Financial Times

Former Taiwan President hails independence opportunity

By Kathrin Hille in Taipei
Published: August 9 2004

Lee Teng-hui, Taiwan's former president, has suggested the island faces an opportunity to press for independence over the next three years, claiming China would be too preoccupied with internal problems until 2007 to stop it.

Mr Lee's comments at the party congress of the Taiwan Solidarity Union (TSU), an ally in President Chen's "Green coalition", on Saturday indicate that cross-Strait tension could rise as Taiwan's distinct identity and its independence take centre stage in the island's legislative election campaign.

President Chen Shui-bian, whom Beijing has accused of "sneaking towards independence" for his plan of giving the island a new constitution, reverted to a more conciliatory tone towards China when he started his second term in May. He has said the constitution should not touch upon independence.

But the TSU plans to campaign on a platform demanding a new constitution, including a change of the country's name from Republic of China to Taiwan.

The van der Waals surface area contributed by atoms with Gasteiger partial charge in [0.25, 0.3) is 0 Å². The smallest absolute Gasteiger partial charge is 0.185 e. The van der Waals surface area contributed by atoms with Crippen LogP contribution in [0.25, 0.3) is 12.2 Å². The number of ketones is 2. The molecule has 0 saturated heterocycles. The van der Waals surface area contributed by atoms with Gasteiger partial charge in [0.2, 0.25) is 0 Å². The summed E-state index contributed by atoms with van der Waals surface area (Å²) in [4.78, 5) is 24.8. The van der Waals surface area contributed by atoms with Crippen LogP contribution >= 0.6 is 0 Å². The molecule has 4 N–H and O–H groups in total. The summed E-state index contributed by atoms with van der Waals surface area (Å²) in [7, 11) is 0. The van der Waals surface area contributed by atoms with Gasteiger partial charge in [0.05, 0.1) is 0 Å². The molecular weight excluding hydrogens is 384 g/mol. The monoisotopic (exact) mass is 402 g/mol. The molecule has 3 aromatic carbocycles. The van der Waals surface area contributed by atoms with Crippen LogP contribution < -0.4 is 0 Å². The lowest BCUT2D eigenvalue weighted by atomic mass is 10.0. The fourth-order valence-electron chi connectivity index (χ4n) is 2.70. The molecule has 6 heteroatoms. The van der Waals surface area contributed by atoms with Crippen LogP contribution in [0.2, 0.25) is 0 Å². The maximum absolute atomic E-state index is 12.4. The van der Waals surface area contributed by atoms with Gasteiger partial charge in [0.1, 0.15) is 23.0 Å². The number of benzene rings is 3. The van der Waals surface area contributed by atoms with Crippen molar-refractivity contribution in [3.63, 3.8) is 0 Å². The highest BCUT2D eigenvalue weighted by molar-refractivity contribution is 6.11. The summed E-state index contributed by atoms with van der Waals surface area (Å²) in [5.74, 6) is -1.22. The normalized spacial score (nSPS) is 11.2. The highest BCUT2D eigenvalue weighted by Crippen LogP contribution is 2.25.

The former president said the party stood a good chance of increasing its number of legislative seats from 12 to 50 over the next three years because China would be preoccupied with economic problems and internal power struggles until 2007. "By that time, China will not have time to cope with Taiwan. Taiwan is therefore on the verge of advancing its goal, whatever it will be," Mr Lee said.

Taiwan is set to elect a new parliament on December 11. Mr Chen's government hopes to win a legislative majority for the first time. But observers say Mr Chen's Democratic Progressive party is unlikely to win more than 50 per cent of the vote and the president would have to rely on the TSU for a majority.

Beijing has released a series of tough statements since Mr Chen's re-election, warning that cross-Strait relations are "on the brink of danger".